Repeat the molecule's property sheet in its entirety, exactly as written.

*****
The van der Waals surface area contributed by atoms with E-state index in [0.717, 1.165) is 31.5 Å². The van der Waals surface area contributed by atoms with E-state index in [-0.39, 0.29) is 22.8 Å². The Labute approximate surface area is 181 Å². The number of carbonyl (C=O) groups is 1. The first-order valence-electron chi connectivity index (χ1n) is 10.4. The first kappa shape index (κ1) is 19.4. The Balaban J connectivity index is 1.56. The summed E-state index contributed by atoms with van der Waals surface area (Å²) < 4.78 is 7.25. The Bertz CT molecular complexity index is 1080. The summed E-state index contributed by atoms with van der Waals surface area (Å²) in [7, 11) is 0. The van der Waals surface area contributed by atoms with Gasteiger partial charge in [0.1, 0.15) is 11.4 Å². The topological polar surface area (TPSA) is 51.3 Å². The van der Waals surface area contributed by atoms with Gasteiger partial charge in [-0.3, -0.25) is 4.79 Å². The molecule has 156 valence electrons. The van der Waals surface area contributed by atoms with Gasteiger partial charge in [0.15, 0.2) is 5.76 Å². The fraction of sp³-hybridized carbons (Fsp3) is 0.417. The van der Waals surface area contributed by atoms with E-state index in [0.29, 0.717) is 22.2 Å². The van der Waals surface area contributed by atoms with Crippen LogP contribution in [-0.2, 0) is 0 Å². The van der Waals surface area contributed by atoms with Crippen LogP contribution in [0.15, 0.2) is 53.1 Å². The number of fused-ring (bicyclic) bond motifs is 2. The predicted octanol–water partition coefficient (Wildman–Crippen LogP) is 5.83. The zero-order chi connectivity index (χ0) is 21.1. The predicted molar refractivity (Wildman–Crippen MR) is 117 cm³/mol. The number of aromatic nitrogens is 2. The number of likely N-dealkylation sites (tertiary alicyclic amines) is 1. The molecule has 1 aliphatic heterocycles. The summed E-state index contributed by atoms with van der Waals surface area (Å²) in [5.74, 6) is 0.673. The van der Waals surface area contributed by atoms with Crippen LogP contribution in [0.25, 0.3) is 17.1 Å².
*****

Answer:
The van der Waals surface area contributed by atoms with E-state index in [0.717, 1.165) is 31.5 Å². The van der Waals surface area contributed by atoms with E-state index in [-0.39, 0.29) is 22.8 Å². The Labute approximate surface area is 181 Å². The number of carbonyl (C=O) groups is 1. The first-order valence-electron chi connectivity index (χ1n) is 10.4. The first kappa shape index (κ1) is 19.4. The Balaban J connectivity index is 1.56. The summed E-state index contributed by atoms with van der Waals surface area (Å²) < 4.78 is 7.25. The Bertz CT molecular complexity index is 1080. The summed E-state index contributed by atoms with van der Waals surface area (Å²) in [7, 11) is 0. The van der Waals surface area contributed by atoms with Gasteiger partial charge in [0.1, 0.15) is 11.4 Å². The topological polar surface area (TPSA) is 51.3 Å². The van der Waals surface area contributed by atoms with Gasteiger partial charge in [-0.3, -0.25) is 4.79 Å². The molecule has 156 valence electrons. The van der Waals surface area contributed by atoms with Gasteiger partial charge in [0.15, 0.2) is 5.76 Å². The fraction of sp³-hybridized carbons (Fsp3) is 0.417. The van der Waals surface area contributed by atoms with E-state index in [0.29, 0.717) is 22.2 Å². The van der Waals surface area contributed by atoms with Crippen LogP contribution in [-0.2, 0) is 0 Å². The van der Waals surface area contributed by atoms with Crippen LogP contribution in [0.15, 0.2) is 53.1 Å². The number of fused-ring (bicyclic) bond motifs is 2. The predicted octanol–water partition coefficient (Wildman–Crippen LogP) is 5.83. The zero-order chi connectivity index (χ0) is 21.1. The predicted molar refractivity (Wildman–Crippen MR) is 117 cm³/mol. The number of aromatic nitrogens is 2. The number of likely N-dealkylation sites (tertiary alicyclic amines) is 1. The molecule has 1 aliphatic heterocycles. The summed E-state index contributed by atoms with van der Waals surface area (Å²) in [5.74, 6) is 0.673. The van der Waals surface area contributed by atoms with Crippen LogP contribution in [0.25, 0.3) is 17.1 Å².